Are luxury marques cutting quality to cope with competition?
Imported premium cars are still popular in China, but their reputation might be on the decline.
After recalls of score of models made by foreign carmakers for various defects, questions have been raised about whether vehicle producers are cutting corners in production so they can also cut sticker prices and snare more customers as competition intensifies.
Since April 23, four foreign carmakers have recalled dozens of models of imported cars, according to notices on the website of Defective Product Administrative Center (DPAC) under the State Administration for Market Regulation.
British carmaker Jaguar Land Rover was the latest to file a recall notice with the DPAC.
Jaguar Land Rover's China unit said on April 26 that the company would recall Range Rover Velar cars manufactured between April 13 and November 17, 2017 due to manufacturing defects in the air conditioning system.
The statement said 4,511 units in the Chinese mainland would be recalled.
Because of the defect, the company said, when the outdoor temperature is below 0 C, internal fogging on the front windshield and other windows may not be eliminated quickly.
That could limit the driver's vision and present potential safety hazards, according to the statement.
Ford Motor Co notified the DPAC of its plans to recall 47 of its imported Lincoln MKZ sedans made between May 31 and June 16, 2017, the agency said in a statement on April 26.
The recall is to repair a defect in the cars' automatic transmission torque converters, which pose a safety risk, it said.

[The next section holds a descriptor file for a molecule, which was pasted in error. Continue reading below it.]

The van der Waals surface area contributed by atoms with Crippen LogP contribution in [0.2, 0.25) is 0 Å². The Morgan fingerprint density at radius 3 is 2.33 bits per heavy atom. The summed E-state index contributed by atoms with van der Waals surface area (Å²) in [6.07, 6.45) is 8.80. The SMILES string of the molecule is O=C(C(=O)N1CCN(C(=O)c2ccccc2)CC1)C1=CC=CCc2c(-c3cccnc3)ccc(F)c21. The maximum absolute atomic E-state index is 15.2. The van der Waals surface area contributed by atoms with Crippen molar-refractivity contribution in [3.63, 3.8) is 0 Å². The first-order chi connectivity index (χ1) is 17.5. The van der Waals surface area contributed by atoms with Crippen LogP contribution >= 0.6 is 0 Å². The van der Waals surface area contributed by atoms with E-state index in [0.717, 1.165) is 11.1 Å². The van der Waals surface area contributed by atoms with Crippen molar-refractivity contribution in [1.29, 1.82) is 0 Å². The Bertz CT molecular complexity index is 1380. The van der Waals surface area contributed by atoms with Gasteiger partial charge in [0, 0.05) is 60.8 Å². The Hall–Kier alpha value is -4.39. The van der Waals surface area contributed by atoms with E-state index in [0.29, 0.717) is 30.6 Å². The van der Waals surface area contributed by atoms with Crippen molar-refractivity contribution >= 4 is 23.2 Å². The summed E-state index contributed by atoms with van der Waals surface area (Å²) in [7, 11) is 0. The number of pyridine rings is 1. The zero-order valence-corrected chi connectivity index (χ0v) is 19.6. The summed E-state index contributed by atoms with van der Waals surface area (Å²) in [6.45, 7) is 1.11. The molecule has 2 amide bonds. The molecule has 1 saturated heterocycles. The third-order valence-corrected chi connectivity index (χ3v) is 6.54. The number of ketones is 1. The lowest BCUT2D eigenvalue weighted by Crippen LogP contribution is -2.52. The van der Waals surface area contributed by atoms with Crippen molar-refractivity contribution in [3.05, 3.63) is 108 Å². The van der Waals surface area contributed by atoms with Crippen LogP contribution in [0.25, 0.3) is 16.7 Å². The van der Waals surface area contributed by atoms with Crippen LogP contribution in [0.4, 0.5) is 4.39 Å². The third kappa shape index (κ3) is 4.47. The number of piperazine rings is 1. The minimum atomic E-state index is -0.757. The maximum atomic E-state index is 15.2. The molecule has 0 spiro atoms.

Ford filed a separate recall plan for 17,912 Lincoln MKZ sedans in the mainland due to defects in the steering wheel, the DPAC said on April 23.
Japan's Mitsubishi Motors and Subaru Corp also recalled several models of imported cars because of defects, according to the DPAC.
On Tuesday, the China Automotive News noted that many other foreign carmakers, including Mercedes-Benz, BMW and Lamborghini, have been forced to recall imported cars in China because of quality issues.
"All the premium brands have recalled cars because of defects and quality issues with the parts," the report said, adding that with the steady growth of the domestic market for luxury cars in recent years, producers have been expanding output, which may have weighed on quality control issues.
Another factor may be the increasingly fierce competition among luxury brands and their shrinking profits, according to the newspaper.
To cope with the competition, companies might have decided to cut costs and use lower-quality parts, it added.
"As competition intensifies, more and more luxury brands have cut prices to grab market share," the newspaper said. "Lower prices are good, but this should not come with [inferior] parts or the brands could lose their reputation."